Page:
Juno (AC Milan) 4 years ago
The only good thing that fell to Ronaldo during that time is not the help in growth that the surrounding players gave him. Its Alex Ferguson. He changed the kid's attitude towards diving on every touch, made him the focal point of play in MU.
Considering the past when MU's focal was Bryan Robson, Cantona, Keane. All of them are in their late 20s when they became the focal point.
So to say Fergie has actually accelerated Ronaldo's maturity in that sense
Jeroen (Barcelona) 4 years ago
It would make Football Manager (the game) a lot less attractive (no more cheap world class team of your own wonderkids), but I also think that a 16 year old kid shouldn't swap clubs unless it's the player himself that brought up the idea. You can't force people to stick to a club either, unless they've signed a contract of course
VivalaSAM (Tottenham Hotspur) 4 years ago
The problem that I find the most pressing is that player contracts (regardless of age) mean absolutely nothing. Players sign long-term contracts only to be transferred out 6 months later. It really is mind-boggling how useless contracts are in football. There really needs to be stricter enforcement of contracts in the football world; I think that would solve this problem a lot more efficiently than banning the transfers of U-18 players.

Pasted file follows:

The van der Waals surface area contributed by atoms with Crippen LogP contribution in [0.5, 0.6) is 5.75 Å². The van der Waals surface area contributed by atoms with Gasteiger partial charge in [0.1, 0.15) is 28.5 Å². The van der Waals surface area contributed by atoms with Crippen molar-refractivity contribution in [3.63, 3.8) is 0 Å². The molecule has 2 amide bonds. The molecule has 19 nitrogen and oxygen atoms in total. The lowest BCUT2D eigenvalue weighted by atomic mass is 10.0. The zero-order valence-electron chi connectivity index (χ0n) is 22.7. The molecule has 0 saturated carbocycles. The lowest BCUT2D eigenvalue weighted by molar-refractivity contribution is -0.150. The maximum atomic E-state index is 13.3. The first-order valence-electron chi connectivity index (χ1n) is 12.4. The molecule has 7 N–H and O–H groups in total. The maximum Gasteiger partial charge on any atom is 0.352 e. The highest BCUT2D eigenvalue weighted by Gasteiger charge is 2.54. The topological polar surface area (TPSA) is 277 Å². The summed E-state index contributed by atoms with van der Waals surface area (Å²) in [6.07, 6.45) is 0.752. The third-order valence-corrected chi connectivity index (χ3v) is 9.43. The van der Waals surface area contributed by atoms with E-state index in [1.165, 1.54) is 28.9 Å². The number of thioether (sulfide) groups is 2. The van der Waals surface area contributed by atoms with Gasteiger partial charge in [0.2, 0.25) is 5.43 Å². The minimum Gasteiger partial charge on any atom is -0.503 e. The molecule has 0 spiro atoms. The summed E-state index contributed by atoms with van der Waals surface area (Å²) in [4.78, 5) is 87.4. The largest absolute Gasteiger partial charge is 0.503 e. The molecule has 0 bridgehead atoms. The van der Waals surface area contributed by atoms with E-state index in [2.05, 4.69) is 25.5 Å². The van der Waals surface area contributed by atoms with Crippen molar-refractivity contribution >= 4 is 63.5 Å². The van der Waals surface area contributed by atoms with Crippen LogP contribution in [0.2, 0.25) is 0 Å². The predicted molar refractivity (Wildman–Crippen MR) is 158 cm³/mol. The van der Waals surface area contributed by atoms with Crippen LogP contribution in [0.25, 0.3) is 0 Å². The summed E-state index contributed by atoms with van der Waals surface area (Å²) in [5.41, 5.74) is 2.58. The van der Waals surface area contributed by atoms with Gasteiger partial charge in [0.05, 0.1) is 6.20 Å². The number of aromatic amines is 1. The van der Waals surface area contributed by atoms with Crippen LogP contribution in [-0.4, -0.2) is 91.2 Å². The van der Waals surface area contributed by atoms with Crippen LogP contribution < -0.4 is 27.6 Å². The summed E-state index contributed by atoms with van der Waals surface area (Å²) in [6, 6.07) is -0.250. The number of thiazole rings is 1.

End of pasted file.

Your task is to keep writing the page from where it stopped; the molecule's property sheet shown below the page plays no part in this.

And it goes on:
Let's compare contracts in football to baseball, for example; contracts are hugely important in MLB, and when players are traded, the contracts stay in place (so the team that picks up the player must finish out the previous contract). If things were the same in football, it would most likely: a) make players think more carefully about where they sign, be) allow teams to keep talented players for longer, see) give more legitimacy to contracts, and d) hopefully promote more player loyalty (I. E. Players no longer jump from team to team so frequently). And perhaps most importantly, it might even result in a little more parity
SCBlue (Chelsea) 4 years ago
Fantastic point from the yid!

Contracts are little more than a formality in football now, and can't be trusted any more than the words spoken by Peter Kenyon (bald headed lying twat).

But when it comes to players under the age of 18 I think that there needs to be something done about it. I don't think outlawing any transfers of the youngsters is necessary or even helpful.

Consider this, what if a 16 year old isn't getting any playing time with his clubs reserve team or has fallen out of favor with the manager, what then? Is he left to sit and rot on the bench thus stalling any progress of his career because he can't be sold? That's insane.

Rather than outlaw the sale of all U-18 players why not make the governing bodies of the respective teams oversee the deal thus making sure no laws are broken. That way if a club does not want to loose one of their players the governing bodies can veto the transaction. In the end it doesn't matter how much one club wants a player, under contract with a different club, because the club with whom the player is under contract has the final say in the matter.